Speaking of electricity, electric cars are all the rage as manufacturers tool up for the forthcoming consumer demand for high mileage and eco-friendly transportation. Blue is the color of electric cars. Every car charger, electric car, and electric concept seemingly had an homage to the color blue, utilizing subtle and not so subtle uses of the color in paint, and lighting.

Museum quality displays were common too, as consumers focus more on one of kind features, and almost cottage like manufacturing vibes. Mazda played this up quite a bit with tools and material proudly displayed, evoking the idea that maybe these cars are hand built or at least hand designed out of raw materials and apprenticed craftsmanship.

There was plenty to see throughout the show, and while some was carryover, even those pavilions were freshened up for 2017.

Contact us if you’d like to learn more about what we saw at the show. Also if you’d like to accompany us to a future Detroit Auto Show or other event, let us know. We’d be happy to make arrangements to walk the show with you and exchange thoughts.


Basic RGB

Chris Weigand is an industrial designer and president of Chris Weigand Design, LLC a retail strategy and design consultancy located in Peninsula, Ohio. When he’s not fawning over the latest car trends, he’s helping clients make kickass impressions at retail. Contact Chris at 330-858-8926 or

Cafe, Not a Gas Station

Driving around I just noticed GetGo touts itself as a cafe and market first and foremost. Their website even says “cafe” in the name ( For those not in the midwest, Get Go is Giant Eagle’s chain of convenience store gas stations. For me as a consumer, their formula of offering gas discounts for grocery shopping at their parent stores, works to keep me coming through the doors and stopping to get gas. I like the convenience, as well as fuel perks, anywhere from three cents do a dollar or more off of gasoline. Plus GetGo locations offer free air for everyone, which in arctic northeast Ohio, is a necessity (cold air in your tires condenses and ultimately tire pressures are lower in winter…anyway…).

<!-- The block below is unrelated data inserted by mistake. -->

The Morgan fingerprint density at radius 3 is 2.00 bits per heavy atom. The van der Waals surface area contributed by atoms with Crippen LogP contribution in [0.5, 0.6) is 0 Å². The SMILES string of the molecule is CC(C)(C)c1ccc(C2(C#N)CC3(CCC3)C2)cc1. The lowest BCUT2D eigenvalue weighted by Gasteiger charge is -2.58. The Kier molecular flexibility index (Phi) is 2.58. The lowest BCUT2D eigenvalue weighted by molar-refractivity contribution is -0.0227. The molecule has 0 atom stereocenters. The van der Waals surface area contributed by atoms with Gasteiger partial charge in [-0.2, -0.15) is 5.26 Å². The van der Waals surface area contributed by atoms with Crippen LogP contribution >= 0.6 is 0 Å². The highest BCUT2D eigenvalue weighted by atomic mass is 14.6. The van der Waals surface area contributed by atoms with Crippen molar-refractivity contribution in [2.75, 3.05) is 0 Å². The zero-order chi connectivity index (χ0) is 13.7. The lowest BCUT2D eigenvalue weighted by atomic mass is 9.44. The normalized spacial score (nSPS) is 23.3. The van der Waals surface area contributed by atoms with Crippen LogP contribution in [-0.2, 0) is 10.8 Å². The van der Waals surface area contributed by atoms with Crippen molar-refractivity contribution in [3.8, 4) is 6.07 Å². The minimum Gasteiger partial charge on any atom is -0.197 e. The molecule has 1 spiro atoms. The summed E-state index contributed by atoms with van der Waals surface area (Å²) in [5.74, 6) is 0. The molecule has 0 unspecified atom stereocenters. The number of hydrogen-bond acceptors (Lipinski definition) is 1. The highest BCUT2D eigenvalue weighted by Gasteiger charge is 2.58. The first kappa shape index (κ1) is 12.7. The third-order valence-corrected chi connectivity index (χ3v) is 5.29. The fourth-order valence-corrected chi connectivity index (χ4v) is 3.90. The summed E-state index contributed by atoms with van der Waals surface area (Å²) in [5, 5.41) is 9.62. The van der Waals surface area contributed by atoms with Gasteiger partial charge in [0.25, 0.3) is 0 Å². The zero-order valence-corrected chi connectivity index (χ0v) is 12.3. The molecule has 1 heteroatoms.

So I love that they advertise themselves as a cafe. While I’ve never used them in this manner, I do appreciate the market part of the equation, and obviously the gas part too. And as a designer I can appreciate how they communicate “hey, we’re not just a gas station”. Places like GetGo and competitor Sheetz  have raised the bar beyond the gas station to the point where they are the destination, and the fuel is an added bonus of convenience. Go into either of these chains and you find modern, clean stores with great coffee, ready to eat food, beer, wine and convenience items, as well as space to take a break for lunch or coffee if need be. Sheetz even has expanded awnings above its fuel filling stations that stretch to the front doors, almost begging you to step inside for something you need. (Please though, move your car first so other can fuel up). Both brands, GetGo and Sheetz are well positioned for a future in which petrol-only refueling is on the wane, and convenience and satisfying experience is at the forefront.

The world of driving and convenience is going to look a lot different in five to ten years, and at that foundation will be stores like these that focus on the customer instead of product.

What do you like about the evolution of the gas station?

Where do you think it’s headed with the advent of autonomous, and electric cars?

Share your thoughts in the comments below.


Article on Business Insider on Sheetz, if you’d like to find out more